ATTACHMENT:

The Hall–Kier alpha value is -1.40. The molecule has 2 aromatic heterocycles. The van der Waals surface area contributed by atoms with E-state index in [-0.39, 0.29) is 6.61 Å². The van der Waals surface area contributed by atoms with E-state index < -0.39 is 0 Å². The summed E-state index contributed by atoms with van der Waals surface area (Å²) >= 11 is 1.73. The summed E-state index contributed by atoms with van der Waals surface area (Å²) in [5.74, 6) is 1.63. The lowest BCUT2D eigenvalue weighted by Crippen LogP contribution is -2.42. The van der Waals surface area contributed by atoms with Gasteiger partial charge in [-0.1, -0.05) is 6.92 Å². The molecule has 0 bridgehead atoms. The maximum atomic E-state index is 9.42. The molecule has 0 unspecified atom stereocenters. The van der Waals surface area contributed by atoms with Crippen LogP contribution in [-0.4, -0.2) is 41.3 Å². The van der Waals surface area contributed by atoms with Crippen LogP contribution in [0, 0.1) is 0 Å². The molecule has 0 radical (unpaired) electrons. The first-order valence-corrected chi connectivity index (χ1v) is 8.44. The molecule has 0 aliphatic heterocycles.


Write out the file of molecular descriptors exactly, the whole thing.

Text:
The Hall–Kier alpha value is -1.40. The molecule has 2 aromatic heterocycles. The van der Waals surface area contributed by atoms with E-state index in [-0.39, 0.29) is 6.61 Å². The van der Waals surface area contributed by atoms with E-state index < -0.39 is 0 Å². The summed E-state index contributed by atoms with van der Waals surface area (Å²) >= 11 is 1.73. The summed E-state index contributed by atoms with van der Waals surface area (Å²) in [5.74, 6) is 1.63. The lowest BCUT2D eigenvalue weighted by Crippen LogP contribution is -2.42. The van der Waals surface area contributed by atoms with Gasteiger partial charge in [-0.1, -0.05) is 6.92 Å². The molecule has 0 bridgehead atoms. The maximum atomic E-state index is 9.42. The molecule has 0 unspecified atom stereocenters. The van der Waals surface area contributed by atoms with Crippen LogP contribution in [-0.4, -0.2) is 41.3 Å². The van der Waals surface area contributed by atoms with Crippen LogP contribution in [0, 0.1) is 0 Å². The molecule has 0 radical (unpaired) electrons. The first-order valence-corrected chi connectivity index (χ1v) is 8.44. The molecule has 0 aliphatic heterocycles.